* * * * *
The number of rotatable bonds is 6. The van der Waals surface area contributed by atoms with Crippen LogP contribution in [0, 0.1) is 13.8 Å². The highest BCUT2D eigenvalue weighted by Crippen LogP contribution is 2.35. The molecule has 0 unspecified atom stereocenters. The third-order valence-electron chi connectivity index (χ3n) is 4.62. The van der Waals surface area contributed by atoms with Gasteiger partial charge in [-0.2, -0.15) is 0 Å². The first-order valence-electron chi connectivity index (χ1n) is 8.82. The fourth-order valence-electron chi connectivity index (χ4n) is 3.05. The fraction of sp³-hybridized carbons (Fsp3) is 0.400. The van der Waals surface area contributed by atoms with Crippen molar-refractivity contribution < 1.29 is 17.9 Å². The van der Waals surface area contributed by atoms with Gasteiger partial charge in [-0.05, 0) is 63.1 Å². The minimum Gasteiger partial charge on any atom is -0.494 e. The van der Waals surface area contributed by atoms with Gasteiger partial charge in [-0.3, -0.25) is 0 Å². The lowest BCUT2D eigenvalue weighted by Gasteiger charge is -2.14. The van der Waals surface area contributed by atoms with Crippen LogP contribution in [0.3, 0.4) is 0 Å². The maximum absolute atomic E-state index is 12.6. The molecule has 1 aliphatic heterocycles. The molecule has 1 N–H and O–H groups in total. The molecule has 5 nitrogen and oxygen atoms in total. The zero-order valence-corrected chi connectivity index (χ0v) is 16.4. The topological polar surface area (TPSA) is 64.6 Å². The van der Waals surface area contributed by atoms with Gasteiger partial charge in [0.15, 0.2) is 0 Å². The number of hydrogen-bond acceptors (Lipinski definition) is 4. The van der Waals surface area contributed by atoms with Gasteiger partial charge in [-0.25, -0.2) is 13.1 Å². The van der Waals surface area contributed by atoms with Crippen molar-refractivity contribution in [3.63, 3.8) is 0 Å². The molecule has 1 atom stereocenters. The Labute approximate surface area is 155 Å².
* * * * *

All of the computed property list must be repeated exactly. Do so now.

The number of rotatable bonds is 6. The van der Waals surface area contributed by atoms with Crippen LogP contribution in [0, 0.1) is 13.8 Å². The highest BCUT2D eigenvalue weighted by Crippen LogP contribution is 2.35. The molecule has 0 unspecified atom stereocenters. The third-order valence-electron chi connectivity index (χ3n) is 4.62. The van der Waals surface area contributed by atoms with Gasteiger partial charge in [-0.2, -0.15) is 0 Å². The first-order valence-electron chi connectivity index (χ1n) is 8.82. The fourth-order valence-electron chi connectivity index (χ4n) is 3.05. The fraction of sp³-hybridized carbons (Fsp3) is 0.400. The van der Waals surface area contributed by atoms with Crippen molar-refractivity contribution < 1.29 is 17.9 Å². The van der Waals surface area contributed by atoms with Gasteiger partial charge in [-0.05, 0) is 63.1 Å². The minimum Gasteiger partial charge on any atom is -0.494 e. The van der Waals surface area contributed by atoms with Gasteiger partial charge in [-0.3, -0.25) is 0 Å². The lowest BCUT2D eigenvalue weighted by Gasteiger charge is -2.14. The van der Waals surface area contributed by atoms with Crippen LogP contribution in [0.3, 0.4) is 0 Å². The maximum absolute atomic E-state index is 12.6. The molecule has 1 aliphatic heterocycles. The molecule has 1 N–H and O–H groups in total. The molecule has 5 nitrogen and oxygen atoms in total. The zero-order valence-corrected chi connectivity index (χ0v) is 16.4. The topological polar surface area (TPSA) is 64.6 Å². The van der Waals surface area contributed by atoms with Gasteiger partial charge in [0.15, 0.2) is 0 Å². The number of hydrogen-bond acceptors (Lipinski definition) is 4. The van der Waals surface area contributed by atoms with Gasteiger partial charge in [-0.25, -0.2) is 13.1 Å². The van der Waals surface area contributed by atoms with Crippen molar-refractivity contribution in [3.63, 3.8) is 0 Å². The molecule has 1 atom stereocenters. The Labute approximate surface area is 155 Å².